When he told us this story at first, I thought, "Oh, come on." I called Becker again. I said, "Becker, we've got a tough one now. If this is true, this is an incredible story." Sure enough, it turns out -- and I was able to interview Mr. Martinez, the burglar -- that the target was in fact the desk with the photos, number one, and, number two, the phone that was tapped at the Watergate was the phone used to make the dates. If you look in Silent Coup, you'll see that the lookout thing looks right into those offices. You can't see Larry O'Brien if you tried. He was then Democratic Party chairman and up until now thought to be the target of the break-in. G. Gordon Liddy is out on the coast, I believe, as we speak. He has rewritten a portion of his autobiography Will, and he now says that in fact the target was this. He was the cut out. The real orders were going directly from Dean to Hunt. Mr. Martinez was given a key and was arrested with the key that fit that desk, and he was arrested with a floor plan with that X mark. He then told us himself in his own words that was the target. Her desk and that phone were in fact the target of the Watergate break-in.
LAMB: You actually have charts in here.
GETTLIN: The chart shows the location of the desk and the telephone that was the target -- right below where your finger is pointing -- which is the real target. The long perceived target of the break-in was Lawrence F. O'Brien, the chairman.
COLODNY: That's the target.
LAMB: Where's Mr. O'Brien's office?
GETTLIN: He's down over here.
LAMB: Show me again. Put your finger on it.
GETTLIN: Right in here.
COLODNY: Now if you turn it the other way, for the other page, you will see that this is the Howard Johnson where the lookout room is, and this is Mr. O'Brien's office all the way over here. You couldn't even see it and you couldn't get a bug from there. It looks right into the three-office complex.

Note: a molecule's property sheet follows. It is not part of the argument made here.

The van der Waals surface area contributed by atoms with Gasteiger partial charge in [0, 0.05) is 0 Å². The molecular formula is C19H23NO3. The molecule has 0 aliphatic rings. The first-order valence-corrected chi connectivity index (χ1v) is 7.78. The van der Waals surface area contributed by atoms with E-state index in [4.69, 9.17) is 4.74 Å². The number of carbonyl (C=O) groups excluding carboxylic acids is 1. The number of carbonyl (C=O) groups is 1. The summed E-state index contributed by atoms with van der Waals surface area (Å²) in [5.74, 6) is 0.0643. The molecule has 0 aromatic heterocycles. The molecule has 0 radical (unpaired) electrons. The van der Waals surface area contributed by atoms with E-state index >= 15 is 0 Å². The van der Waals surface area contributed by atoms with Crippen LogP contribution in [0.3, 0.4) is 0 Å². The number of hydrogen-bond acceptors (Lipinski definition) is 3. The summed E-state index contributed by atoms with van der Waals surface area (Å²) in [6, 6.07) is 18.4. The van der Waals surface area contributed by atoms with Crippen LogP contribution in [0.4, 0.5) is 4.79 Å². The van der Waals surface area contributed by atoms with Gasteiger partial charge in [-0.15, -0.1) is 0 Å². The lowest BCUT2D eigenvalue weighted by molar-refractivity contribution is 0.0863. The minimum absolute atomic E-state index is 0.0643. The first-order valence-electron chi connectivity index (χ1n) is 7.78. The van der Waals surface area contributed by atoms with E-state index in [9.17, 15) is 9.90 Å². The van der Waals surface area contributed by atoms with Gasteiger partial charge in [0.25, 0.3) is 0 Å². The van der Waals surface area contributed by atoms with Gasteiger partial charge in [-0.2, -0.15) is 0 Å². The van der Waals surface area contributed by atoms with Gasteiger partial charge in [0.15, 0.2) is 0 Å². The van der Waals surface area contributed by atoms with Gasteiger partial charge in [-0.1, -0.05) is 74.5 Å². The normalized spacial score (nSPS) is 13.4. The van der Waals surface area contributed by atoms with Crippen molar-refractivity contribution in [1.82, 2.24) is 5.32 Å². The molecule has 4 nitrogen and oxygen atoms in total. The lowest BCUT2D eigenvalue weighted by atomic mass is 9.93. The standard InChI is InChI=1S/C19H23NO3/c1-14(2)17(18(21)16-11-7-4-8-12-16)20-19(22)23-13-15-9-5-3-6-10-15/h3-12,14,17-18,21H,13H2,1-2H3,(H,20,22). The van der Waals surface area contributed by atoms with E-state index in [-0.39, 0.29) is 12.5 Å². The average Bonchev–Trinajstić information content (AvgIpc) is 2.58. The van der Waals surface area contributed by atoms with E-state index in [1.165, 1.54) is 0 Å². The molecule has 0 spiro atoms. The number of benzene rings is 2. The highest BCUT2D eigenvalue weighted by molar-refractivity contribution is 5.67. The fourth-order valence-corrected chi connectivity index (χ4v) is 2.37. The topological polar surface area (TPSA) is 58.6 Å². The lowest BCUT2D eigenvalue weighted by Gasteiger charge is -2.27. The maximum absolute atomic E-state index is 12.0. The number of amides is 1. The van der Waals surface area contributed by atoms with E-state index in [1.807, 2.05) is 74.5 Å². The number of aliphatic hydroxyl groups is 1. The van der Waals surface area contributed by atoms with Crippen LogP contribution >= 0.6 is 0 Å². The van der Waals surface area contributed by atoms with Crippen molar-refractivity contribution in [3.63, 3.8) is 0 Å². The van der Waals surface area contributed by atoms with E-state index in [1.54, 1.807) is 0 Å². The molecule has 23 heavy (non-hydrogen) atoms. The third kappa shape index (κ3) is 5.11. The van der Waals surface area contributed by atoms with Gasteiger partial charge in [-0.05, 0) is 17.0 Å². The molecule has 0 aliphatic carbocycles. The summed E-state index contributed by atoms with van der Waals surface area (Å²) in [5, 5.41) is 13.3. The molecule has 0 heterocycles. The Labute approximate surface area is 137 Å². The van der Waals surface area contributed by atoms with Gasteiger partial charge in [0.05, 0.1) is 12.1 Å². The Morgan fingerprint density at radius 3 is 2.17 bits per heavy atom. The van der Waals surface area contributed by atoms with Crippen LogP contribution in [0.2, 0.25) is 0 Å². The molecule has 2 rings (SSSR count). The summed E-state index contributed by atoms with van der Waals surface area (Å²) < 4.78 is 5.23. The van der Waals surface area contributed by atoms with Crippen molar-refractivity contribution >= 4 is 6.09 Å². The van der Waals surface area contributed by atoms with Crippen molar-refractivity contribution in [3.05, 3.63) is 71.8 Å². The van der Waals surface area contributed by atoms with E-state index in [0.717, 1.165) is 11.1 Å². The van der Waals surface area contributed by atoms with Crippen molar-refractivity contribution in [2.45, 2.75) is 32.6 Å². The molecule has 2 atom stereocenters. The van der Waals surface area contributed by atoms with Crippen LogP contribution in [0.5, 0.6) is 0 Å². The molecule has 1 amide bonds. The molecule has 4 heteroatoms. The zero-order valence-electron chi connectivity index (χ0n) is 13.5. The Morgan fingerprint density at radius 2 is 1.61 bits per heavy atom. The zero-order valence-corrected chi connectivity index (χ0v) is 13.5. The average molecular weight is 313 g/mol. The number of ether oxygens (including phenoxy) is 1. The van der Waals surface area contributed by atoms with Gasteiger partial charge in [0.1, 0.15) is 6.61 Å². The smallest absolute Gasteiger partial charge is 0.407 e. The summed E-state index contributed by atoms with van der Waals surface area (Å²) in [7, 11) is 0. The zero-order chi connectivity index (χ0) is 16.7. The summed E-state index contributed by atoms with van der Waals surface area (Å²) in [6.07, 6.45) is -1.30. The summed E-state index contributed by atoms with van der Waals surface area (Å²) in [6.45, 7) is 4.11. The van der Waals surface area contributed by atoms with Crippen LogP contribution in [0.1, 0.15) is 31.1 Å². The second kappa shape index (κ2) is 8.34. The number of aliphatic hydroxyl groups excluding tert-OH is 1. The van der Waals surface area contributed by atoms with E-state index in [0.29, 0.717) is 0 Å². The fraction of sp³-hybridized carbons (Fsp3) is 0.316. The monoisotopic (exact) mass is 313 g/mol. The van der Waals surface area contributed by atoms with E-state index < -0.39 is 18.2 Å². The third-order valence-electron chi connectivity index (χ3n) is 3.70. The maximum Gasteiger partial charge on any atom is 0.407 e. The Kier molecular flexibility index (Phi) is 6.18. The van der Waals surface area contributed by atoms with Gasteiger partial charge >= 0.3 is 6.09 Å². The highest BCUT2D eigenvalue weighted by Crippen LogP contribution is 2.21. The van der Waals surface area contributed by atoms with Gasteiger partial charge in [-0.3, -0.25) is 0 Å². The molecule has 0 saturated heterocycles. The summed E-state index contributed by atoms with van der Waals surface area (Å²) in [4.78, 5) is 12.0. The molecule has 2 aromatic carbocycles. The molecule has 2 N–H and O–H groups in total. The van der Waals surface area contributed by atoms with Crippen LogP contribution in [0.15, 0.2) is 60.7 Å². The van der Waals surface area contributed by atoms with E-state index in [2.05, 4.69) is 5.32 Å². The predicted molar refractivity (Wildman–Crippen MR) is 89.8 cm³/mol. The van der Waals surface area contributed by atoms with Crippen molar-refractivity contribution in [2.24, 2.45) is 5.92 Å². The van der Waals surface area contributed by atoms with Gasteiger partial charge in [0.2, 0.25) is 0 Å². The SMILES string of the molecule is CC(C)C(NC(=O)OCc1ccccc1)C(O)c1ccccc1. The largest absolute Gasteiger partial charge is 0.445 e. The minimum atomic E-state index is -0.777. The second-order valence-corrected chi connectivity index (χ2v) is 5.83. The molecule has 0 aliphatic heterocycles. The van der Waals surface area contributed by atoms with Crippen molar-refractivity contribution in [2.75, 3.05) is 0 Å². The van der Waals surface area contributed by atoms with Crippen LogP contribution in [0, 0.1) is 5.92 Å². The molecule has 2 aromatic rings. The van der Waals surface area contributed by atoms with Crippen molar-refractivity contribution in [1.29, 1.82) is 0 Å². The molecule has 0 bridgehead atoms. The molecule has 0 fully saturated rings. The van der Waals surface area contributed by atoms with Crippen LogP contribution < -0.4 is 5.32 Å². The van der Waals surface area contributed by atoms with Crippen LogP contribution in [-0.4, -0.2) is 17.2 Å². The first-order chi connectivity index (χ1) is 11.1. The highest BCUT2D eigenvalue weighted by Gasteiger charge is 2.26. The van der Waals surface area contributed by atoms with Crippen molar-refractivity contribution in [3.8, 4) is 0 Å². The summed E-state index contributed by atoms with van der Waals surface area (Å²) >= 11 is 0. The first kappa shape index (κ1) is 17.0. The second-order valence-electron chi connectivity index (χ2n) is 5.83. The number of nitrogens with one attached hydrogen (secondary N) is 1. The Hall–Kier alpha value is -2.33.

LAMB: We're now into the middle of something that's very complicated and I'm not so sure if you're listening to this for the first time that you understand what we're talking about. Let me see if I can sort through all of this. Watergate happened when?
GETTLIN: I think the way to understand it is you have to follow John Dean to understand what happened and why the break-in had to do with the call-girl ring and not Larry O'Brien.
LAMB: Just give us a date. When did Watergate happen?
GETTLIN: June 17, 1972.
COLODNY: This is the second break-in. The first break-in was May 28, and that break-in was where they put the tap on the phone to get the sexual dirt.
LAMB: Tap on the phone at the Democratic National Committee headquarters, you say to get the sexual dirt.
GETTLIN: You have to understand Dean. John Dean came into the White House in July of 1970 as a young Republican attorney in his early 30s, very flashy. He wore Gucci shoes and he drove a Porsche. He understood that the ticket to the top in the Nixon White House was gathering dirt on the Democrats and the opposition.
LAMB: Let me ask you about this picture. Do you know when this picture was taken?
GETTLIN: That was taken during the time of the Watergate coverup, I think.
LAMB: But you say that he cut his hair and put on owlish looking glasses but here he's got on contacts and had a different appearance when he met the American people.
GETTLIN: Went before the committee.
COLODNY: Nobody should underestimate the role of Richard Nixon in this. Let's understand that President Nixon when he became president not only formed a secret government, but President Nixon hired a private investigator to do off-the-books jobs. The way he ran those jobs was he had Ehrlichman given the order. The order would be passed to an aide named Jack Caulfield who would pass it on to Tony Ulasewicz from the payoff days. When Dean entered Ehrlichman's old job, he found Ulasewicz there and began to run a rogue intelligence operation using Ulasewicz. Again, it's another outgrowth of the Nixon personality. That's what you really needed to understand. Dean just didn't come in and say, "I'm going to do it." Dean found this private investigator.
LAMB: This is Tony Ulasewicz.
COLODNY: Right. Ulasewicz went, at Dean's direction, to the West Coast to spy on Tunney and Kennedy. It wasn't like this was the first time. This is 50-some jobs into it. You can see there's the key, by the way, to the secretary's desk.
GETTLIN: On the far right.
COLODNY: That's what was taken from Mr. Martinez at the time of the arrest. There's no question what the target of the break-in is now. The target of the break-in is, in fact, that complex, that desk, and that phone. To understand that, Cathy Dieter is really Heidi Rikan, who was Maureen Biner's old girlfriend from Texas who she was staying with here in Washington. That's how Dean found out the sexual dirt was there to get.
LAMB: We can get real lost in this so easily. This picture is of whom?